Polling is the GPS for your reform road trip. Serious supporters will respond to polling, and you can position your group as the sensible activists willing to accept reality and make reasonable compromises. Sometimes the group that splits away from you provides a counter-example that makes you look more professional.
Most local polling on marijuana issues isn’t done as a separate poll, but rather as a question or two included in more general surveys already being conducted by local news stations, colleges and universities, and private pollsters.
When you have the results of your poll, you’ll need to hold a press conference. While your public events have helped build legitimacy to your supporters, becoming a recognized group in the local media is what builds legitimacy with the public, especially the undecided voters you need to win elections and the legislators you need to help pass laws.
“Release a report with new data, announce a surprising endorsement, or reveal a petition with an impressive number of signatures,” offers Tom Angell, cannabis reporter for MassRoots. “Don’t just stand up there and deliver talking points that everyone has heard before. That’s not news.”
TIP: Your group can usually pay to get your question inserted into their poll.
Step 4: Initiatives, Lobbying and Legislation
Now that you’ve gotten your polling and built your support, it’s time to start changing the laws. But where you live can make a big difference in how you do that.
Statewide ballot initiatives are how the first eight states to legalize marijuana—from Alaska to Maine—did it. That power, however, is limited to just 24 states, mostly in the West. The remaining states rely solely on legislators to make laws. Initiatives can reach further, since they depend on the votes of the public, which supports marijuana-law reform more strongly than elected officials do.
But too often in the initiative states, activists want to go for statewide adult-use legalization as a first reform. In the eight states that have legalized that, it took many smaller steps to get to there. They all went through local reforms, decriminalization, medical marijuana and failed legalization attempts before succeeding at statewide legalization.
Some states allow their cities and counties great latitude in regulating themselves. It’s called “home rule,” and it means activists can circulate petitions to change local ordinances. If you have this power, consider passing a reform in your municipality before jumping up to the statewide level. (For example, San Francisco voters endorsed legalizing medical marijuana in 1991, five years before the statewide law was enacted.) With local successes behind you, you’ll have more standing to build support and funding for your statewide push.
If you’re in a state without initiative power, then it’s up to the legislature. That’s where activist lobby days—when you gather your activists on one particular day to visit your representatives in person at the state capitol—come into play.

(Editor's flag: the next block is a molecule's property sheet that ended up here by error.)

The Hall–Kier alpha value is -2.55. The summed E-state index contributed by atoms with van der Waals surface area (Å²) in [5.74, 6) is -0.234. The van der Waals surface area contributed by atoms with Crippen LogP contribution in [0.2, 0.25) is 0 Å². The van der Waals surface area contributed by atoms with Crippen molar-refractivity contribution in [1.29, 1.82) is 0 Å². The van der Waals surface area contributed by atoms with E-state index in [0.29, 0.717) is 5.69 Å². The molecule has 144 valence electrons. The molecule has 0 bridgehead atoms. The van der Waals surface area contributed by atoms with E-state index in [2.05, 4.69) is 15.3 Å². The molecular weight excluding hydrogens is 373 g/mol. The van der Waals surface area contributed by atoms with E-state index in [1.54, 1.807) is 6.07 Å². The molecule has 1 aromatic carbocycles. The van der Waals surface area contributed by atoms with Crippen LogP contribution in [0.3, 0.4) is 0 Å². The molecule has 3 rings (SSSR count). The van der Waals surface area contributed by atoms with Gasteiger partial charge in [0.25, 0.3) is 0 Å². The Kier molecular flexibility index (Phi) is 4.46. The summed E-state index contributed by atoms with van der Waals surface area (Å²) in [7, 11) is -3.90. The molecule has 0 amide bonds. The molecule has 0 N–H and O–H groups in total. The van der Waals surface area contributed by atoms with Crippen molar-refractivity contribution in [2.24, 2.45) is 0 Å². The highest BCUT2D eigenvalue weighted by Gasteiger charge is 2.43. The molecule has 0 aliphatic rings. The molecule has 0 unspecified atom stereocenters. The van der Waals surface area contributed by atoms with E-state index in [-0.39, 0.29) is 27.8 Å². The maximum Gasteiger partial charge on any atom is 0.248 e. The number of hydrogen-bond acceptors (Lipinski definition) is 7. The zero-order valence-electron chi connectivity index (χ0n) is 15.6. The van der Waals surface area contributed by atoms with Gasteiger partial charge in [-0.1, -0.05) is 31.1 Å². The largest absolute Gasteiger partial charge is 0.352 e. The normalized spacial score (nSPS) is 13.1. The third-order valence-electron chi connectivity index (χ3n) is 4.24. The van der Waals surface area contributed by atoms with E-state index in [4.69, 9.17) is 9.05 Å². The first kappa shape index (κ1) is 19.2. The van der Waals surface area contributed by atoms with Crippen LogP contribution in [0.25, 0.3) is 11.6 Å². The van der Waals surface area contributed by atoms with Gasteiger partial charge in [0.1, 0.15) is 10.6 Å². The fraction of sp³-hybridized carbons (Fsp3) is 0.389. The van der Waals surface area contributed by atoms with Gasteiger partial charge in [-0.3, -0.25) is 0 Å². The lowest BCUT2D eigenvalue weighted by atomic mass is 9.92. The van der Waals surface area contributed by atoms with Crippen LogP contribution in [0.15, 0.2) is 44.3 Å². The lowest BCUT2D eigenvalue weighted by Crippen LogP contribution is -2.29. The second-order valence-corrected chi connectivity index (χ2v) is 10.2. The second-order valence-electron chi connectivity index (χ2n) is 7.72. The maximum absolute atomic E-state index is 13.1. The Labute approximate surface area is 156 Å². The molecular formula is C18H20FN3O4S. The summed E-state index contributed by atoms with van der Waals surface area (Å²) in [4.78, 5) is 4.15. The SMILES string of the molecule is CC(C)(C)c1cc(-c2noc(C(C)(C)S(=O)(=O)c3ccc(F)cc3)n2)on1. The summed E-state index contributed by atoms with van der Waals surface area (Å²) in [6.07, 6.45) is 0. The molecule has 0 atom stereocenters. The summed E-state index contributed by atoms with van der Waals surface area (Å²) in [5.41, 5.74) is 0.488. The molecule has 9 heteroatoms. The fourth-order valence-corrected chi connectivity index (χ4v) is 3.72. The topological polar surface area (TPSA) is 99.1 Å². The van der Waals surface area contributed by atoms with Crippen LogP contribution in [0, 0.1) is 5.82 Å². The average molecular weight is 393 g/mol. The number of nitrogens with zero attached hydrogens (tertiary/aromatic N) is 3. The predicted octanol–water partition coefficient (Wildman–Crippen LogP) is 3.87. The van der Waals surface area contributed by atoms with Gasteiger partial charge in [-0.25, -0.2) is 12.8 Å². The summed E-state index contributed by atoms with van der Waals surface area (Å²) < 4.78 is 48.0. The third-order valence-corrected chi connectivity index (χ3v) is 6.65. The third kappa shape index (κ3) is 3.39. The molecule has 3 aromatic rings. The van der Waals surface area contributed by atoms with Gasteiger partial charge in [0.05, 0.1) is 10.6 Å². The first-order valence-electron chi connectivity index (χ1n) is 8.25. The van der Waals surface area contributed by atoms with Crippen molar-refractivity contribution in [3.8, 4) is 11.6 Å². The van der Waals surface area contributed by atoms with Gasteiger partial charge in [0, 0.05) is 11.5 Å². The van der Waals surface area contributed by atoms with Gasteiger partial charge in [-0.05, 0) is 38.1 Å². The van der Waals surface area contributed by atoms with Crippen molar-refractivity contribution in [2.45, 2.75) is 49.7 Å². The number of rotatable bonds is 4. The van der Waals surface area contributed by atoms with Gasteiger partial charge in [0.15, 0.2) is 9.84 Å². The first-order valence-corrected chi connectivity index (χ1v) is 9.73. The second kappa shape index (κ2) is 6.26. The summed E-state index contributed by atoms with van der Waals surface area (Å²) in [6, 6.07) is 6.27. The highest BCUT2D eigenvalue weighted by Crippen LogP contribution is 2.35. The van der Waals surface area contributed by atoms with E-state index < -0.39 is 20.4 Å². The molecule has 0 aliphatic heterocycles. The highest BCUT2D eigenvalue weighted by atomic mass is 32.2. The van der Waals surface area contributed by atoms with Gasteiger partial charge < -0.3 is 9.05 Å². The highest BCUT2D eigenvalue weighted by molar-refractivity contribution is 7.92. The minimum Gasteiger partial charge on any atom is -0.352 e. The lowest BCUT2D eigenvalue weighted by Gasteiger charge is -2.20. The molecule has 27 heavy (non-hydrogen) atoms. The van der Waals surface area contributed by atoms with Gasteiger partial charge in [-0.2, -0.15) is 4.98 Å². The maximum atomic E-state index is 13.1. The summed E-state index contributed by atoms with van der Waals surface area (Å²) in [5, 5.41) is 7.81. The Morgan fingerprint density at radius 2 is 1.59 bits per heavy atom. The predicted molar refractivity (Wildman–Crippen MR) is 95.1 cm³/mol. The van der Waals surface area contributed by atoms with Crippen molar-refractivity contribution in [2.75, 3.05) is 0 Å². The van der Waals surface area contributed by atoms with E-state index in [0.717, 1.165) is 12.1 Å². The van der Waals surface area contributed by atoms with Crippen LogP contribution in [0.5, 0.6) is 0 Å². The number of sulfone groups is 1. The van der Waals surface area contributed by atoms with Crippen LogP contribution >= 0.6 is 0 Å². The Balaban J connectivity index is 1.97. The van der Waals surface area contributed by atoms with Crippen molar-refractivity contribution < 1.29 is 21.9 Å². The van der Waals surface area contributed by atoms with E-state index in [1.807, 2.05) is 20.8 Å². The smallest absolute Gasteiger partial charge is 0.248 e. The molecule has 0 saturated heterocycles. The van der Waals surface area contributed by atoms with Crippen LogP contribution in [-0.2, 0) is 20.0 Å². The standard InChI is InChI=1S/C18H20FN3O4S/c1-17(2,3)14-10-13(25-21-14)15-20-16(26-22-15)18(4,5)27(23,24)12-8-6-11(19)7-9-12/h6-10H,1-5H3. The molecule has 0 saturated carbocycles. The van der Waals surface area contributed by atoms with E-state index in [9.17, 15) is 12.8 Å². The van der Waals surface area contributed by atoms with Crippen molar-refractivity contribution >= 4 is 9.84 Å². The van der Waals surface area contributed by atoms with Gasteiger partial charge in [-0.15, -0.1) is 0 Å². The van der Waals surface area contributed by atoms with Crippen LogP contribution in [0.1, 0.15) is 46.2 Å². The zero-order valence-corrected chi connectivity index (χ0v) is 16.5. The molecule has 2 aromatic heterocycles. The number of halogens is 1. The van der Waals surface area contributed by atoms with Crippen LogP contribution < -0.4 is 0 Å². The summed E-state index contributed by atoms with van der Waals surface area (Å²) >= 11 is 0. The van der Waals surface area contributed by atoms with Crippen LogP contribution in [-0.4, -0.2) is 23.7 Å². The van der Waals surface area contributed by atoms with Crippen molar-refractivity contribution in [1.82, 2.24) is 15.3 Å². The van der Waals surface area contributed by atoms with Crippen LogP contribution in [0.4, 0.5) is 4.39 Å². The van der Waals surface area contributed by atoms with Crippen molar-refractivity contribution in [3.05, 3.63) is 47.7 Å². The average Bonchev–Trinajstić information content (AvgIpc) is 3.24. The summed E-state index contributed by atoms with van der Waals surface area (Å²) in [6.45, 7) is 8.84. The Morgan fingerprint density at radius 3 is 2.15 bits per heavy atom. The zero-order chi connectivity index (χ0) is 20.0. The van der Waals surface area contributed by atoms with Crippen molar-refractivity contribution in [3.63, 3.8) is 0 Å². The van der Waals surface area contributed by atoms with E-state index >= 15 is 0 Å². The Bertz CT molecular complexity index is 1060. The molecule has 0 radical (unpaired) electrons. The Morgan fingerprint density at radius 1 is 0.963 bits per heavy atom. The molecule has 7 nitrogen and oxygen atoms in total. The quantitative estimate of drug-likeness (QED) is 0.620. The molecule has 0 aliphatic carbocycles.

“It’s always good to wear a pin or some item of clothing that identifies your group members visually, so that, when they’re seen in the halls of the capitol, people automatically know why you’re there,” Viets advises. It’s also best to “dress for success” when visiting elected officials in statehouses or city halls.
While the idea of meeting elected officials can be intimidating, remember that these are your public servants and their job is to listen to you. “The name of the game is networking, making relationships and starting conversations,”says Sharon Ravert, Executive Director of Peachtree NORML in Georgia.
Sometimes lobby days will include an opportunity to present testimony in a hearing. Public comments are welcomed, but you usually must register before the hearing begins. Bring photocopies of your written testimony and any exhibits, enough for each member of the committee and their staff. Those materials can go into lengthy detail, but you may only have two or three minutes for your spoken testimony, so stick to the basics.
Lobby days are best organized around a bill or amendment that will be voted on by your representatives. Some states allow citizens to submit bills directly to the legislature, but usually the process begins with cultivating a relationship with a supportive lawmaker who will introduce the bill on behalf of your group.
“Showing up with pitchforks and flames is not an effective strategy to convincing legislators to support your bill,” explains Sam Chapman, an SSDP alumnus who now heads New Economy Consulting in Oregon. “If a legislator likes the bill and generally believes that it has a chance at passing, it will become a bill and will be assigned to a committee that focuses on the subject at hand.”
TIP: You don’t need to reinvent the wheel to take your reform road trip. Learn from the activists who have done it all and seen it all before. Most of them are very excited to pass their knowledge on to the next wave of reformers.